As maturity is achieved, barriers to entry become higher, and the competitive landscape becomes more clear. Market share, cash flow, and profitability become the primary goals of the remaining companies now that growth is relatively less important.

Price competition becomes much more relevant as product differentiation declines with consolidation.

Businesses may prolong the maturity phase by repositioning their offerings, investing in new markets and technology, and spurring new growth.

Decline Phase

The decline phase marks the end of an industry’s or business’ ability to support growth. Obsolescence and evolving end markets (end users) negatively impact demand, leading to declining revenues. This creates margin pressure, forcing weaker competitors out of the industry.

Further consolidation is common as participants seek synergies and further gains from scale. The decline phase often signals the end of viability for the incumbent business model, pushing industry participants into adjacent markets.

As with the maturity phase, the decline phase can be delayed with large-scale product improvements or repurposing. However, these tend simply to prolong the decline and ultimate market exit.


Introduction Phase

Some industries in the startup or emergent stage include the artificial intelligence industry, the self-driving vehicle industry, the biotechnology industry, and the virtual reality industry.

Growth Phase

Coca-Cola is an example of a savvy life cycle survivor. In western countries, it is considered to be in the maturity stage because its market offers no room for expansion. But its ability to change its business efficiently and effectively to serve huge populations in Asia also put it in the growth phase.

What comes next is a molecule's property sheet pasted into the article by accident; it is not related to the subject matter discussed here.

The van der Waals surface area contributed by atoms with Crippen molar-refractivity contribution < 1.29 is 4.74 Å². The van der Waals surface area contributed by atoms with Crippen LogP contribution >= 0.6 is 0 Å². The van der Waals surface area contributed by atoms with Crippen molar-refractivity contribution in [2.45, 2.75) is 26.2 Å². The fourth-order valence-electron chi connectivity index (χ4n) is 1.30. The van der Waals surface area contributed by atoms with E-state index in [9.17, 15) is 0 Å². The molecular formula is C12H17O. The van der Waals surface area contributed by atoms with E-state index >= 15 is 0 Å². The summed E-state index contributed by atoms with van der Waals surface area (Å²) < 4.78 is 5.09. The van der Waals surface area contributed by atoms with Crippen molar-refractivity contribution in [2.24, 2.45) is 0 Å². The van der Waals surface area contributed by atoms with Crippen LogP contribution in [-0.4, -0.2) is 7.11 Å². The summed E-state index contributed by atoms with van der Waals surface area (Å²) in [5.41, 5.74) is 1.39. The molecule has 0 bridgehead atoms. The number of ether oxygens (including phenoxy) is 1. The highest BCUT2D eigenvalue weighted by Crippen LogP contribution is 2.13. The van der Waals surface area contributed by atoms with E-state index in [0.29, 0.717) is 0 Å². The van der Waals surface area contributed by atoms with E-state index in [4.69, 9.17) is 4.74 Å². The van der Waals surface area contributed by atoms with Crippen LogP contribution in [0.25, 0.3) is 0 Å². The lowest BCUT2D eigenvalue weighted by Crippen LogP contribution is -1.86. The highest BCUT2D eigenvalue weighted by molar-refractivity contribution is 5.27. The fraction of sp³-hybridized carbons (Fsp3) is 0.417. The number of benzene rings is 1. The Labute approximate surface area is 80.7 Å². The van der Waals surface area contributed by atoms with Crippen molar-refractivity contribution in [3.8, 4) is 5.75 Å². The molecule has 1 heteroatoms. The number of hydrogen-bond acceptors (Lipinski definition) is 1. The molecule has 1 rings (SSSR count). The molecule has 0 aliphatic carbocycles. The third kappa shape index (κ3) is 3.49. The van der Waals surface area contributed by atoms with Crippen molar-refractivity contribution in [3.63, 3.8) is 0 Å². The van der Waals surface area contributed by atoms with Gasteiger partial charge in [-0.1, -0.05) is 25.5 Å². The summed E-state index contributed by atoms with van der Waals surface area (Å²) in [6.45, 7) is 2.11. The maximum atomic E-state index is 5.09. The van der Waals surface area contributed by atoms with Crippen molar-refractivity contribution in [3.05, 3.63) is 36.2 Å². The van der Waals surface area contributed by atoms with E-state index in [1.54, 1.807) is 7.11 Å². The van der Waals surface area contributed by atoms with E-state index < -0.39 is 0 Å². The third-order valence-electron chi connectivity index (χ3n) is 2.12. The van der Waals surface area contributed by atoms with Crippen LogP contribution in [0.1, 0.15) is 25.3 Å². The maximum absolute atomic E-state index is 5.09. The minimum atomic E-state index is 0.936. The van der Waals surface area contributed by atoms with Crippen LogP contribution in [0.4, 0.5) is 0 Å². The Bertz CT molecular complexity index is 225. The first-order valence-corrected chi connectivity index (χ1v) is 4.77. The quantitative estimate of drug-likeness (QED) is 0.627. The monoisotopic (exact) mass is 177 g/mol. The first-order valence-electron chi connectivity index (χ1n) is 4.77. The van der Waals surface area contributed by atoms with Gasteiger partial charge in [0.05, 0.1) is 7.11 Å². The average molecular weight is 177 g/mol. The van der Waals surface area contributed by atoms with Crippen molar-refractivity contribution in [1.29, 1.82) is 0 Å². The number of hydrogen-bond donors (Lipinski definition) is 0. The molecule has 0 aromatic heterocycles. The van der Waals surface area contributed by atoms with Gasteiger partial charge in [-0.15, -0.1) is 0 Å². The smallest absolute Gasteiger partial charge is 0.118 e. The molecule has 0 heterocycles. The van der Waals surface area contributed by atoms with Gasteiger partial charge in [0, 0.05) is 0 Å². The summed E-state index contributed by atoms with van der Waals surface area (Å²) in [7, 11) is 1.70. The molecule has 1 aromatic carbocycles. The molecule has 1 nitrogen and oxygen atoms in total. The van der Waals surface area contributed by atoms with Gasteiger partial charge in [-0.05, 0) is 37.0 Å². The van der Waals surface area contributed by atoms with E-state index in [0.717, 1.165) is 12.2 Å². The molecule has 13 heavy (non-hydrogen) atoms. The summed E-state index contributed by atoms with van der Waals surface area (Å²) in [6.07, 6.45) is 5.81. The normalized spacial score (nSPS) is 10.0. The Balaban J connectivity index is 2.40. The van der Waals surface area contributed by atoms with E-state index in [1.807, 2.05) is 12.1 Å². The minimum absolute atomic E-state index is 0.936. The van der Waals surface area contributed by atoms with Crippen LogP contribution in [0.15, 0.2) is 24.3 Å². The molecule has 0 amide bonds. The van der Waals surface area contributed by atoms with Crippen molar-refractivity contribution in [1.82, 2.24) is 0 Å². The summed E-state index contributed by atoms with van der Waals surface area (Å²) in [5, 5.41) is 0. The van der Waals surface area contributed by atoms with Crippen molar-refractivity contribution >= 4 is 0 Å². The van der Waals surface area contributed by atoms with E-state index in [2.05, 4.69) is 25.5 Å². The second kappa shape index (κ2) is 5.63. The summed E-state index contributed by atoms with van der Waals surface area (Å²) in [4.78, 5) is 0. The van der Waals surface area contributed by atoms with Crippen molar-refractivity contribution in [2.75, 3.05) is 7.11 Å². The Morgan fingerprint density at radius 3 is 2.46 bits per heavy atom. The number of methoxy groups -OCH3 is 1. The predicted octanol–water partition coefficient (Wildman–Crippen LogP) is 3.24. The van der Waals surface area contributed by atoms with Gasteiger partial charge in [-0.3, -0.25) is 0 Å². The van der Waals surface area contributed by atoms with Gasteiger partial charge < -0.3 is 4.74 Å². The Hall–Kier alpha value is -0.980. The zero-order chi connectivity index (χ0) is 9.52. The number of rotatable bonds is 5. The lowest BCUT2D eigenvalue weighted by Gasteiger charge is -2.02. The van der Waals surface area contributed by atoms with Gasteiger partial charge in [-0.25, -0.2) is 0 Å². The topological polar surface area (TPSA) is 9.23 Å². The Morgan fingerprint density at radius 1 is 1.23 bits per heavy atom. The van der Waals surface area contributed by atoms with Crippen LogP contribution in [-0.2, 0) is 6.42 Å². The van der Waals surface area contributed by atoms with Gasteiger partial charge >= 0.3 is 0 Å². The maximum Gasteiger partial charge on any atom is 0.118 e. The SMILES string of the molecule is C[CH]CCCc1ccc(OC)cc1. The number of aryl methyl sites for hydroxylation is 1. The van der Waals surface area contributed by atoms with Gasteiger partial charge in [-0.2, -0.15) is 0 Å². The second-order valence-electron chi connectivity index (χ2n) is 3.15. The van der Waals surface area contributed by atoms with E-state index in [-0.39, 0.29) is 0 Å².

The computer industry, as well, has had an extended growth phase because of its longtime focus on updating hardware, features, and functionality.

Maturity Phase

In the U.S., mature industries include food and agriculture, mining, and financial services. Companies such as Apple, Xerox, Intel, IBM, and Procter & Gamble are considered mature-phase companies.

Decline Phase

Certain revenue analysis research indicates that the fastest declining industries in the U.S. include:

  • Iron and steel manufacturing
  • Natural gas distribution
  • Semiconductor machinery manufacturing
  • Oil drilling and gas extraction
  • Chicken egg production

Does the Industry Life Cycle Apply to All Businesses?

Ultimately, yes. However, the discrete stages may occur differently, and have different durations depending on a business and its industry.

What Can Prolong the Industry Life Cycle?

Production efficiencies, new developments that position the industry/business for greater achievements, effective management, new technologies that are harnessed properly, and ongoing customer base and relationship development can all help maintain the growth and maturity phases.

Why Does the Industry Life Cycle Matter?

For companies, life cycle stages are important because they can drive strategies and actions related to sales, research, expenses, competition, and more. For investors, understanding life cycles and the stage that an industry or business is in can help them decide whether to get in or out of an investment.

The Bottom Line

The industry life cycle refers to the stages of existence that an industry or business experiences, from its beginning to its end. The four phases are introduction, growth, maturity, and decline.

Understanding the life cycle can help companies manage their operational and financial decisions and activities so that they position themselves to achieve important goals. These goals can include product research and development, better profitability, the implementation of innovative technology, expanding a customer base, and more.